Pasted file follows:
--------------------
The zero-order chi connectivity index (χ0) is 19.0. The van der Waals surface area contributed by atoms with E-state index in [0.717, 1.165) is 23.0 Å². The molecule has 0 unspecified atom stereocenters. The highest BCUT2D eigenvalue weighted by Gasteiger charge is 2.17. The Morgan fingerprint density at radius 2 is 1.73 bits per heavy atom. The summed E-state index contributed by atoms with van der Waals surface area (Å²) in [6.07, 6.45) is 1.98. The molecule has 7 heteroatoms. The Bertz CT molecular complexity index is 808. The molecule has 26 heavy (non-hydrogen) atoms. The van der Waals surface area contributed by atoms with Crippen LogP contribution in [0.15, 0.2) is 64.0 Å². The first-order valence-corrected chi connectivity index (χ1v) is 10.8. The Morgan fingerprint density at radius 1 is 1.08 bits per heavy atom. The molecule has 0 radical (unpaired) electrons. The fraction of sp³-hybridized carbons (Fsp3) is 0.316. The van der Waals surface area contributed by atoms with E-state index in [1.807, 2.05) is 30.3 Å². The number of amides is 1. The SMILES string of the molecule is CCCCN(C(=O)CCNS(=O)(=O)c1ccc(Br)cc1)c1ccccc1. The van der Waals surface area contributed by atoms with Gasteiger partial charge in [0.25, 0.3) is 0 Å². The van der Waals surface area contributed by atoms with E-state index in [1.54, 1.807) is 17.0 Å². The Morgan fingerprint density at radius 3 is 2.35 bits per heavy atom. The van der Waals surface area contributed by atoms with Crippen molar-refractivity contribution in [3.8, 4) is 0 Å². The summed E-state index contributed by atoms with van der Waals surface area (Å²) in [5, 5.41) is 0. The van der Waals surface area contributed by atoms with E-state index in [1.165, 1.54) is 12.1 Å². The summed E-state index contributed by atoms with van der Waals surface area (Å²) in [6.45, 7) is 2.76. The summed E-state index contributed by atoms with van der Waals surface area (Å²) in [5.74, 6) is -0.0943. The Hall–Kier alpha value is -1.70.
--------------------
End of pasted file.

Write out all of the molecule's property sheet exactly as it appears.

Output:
The zero-order chi connectivity index (χ0) is 19.0. The van der Waals surface area contributed by atoms with E-state index in [0.717, 1.165) is 23.0 Å². The molecule has 0 unspecified atom stereocenters. The highest BCUT2D eigenvalue weighted by Gasteiger charge is 2.17. The Morgan fingerprint density at radius 2 is 1.73 bits per heavy atom. The summed E-state index contributed by atoms with van der Waals surface area (Å²) in [6.07, 6.45) is 1.98. The molecule has 7 heteroatoms. The Bertz CT molecular complexity index is 808. The molecule has 26 heavy (non-hydrogen) atoms. The van der Waals surface area contributed by atoms with Crippen LogP contribution in [0.15, 0.2) is 64.0 Å². The first-order valence-corrected chi connectivity index (χ1v) is 10.8. The Morgan fingerprint density at radius 1 is 1.08 bits per heavy atom. The molecule has 0 radical (unpaired) electrons. The fraction of sp³-hybridized carbons (Fsp3) is 0.316. The van der Waals surface area contributed by atoms with E-state index in [1.807, 2.05) is 30.3 Å². The number of amides is 1. The SMILES string of the molecule is CCCCN(C(=O)CCNS(=O)(=O)c1ccc(Br)cc1)c1ccccc1. The van der Waals surface area contributed by atoms with Gasteiger partial charge in [0.25, 0.3) is 0 Å². The van der Waals surface area contributed by atoms with E-state index in [1.54, 1.807) is 17.0 Å². The Morgan fingerprint density at radius 3 is 2.35 bits per heavy atom. The van der Waals surface area contributed by atoms with Crippen molar-refractivity contribution in [3.8, 4) is 0 Å². The summed E-state index contributed by atoms with van der Waals surface area (Å²) in [5, 5.41) is 0. The van der Waals surface area contributed by atoms with E-state index in [1.165, 1.54) is 12.1 Å². The summed E-state index contributed by atoms with van der Waals surface area (Å²) in [6.45, 7) is 2.76. The summed E-state index contributed by atoms with van der Waals surface area (Å²) in [5.74, 6) is -0.0943. The Hall–Kier alpha value is -1.70.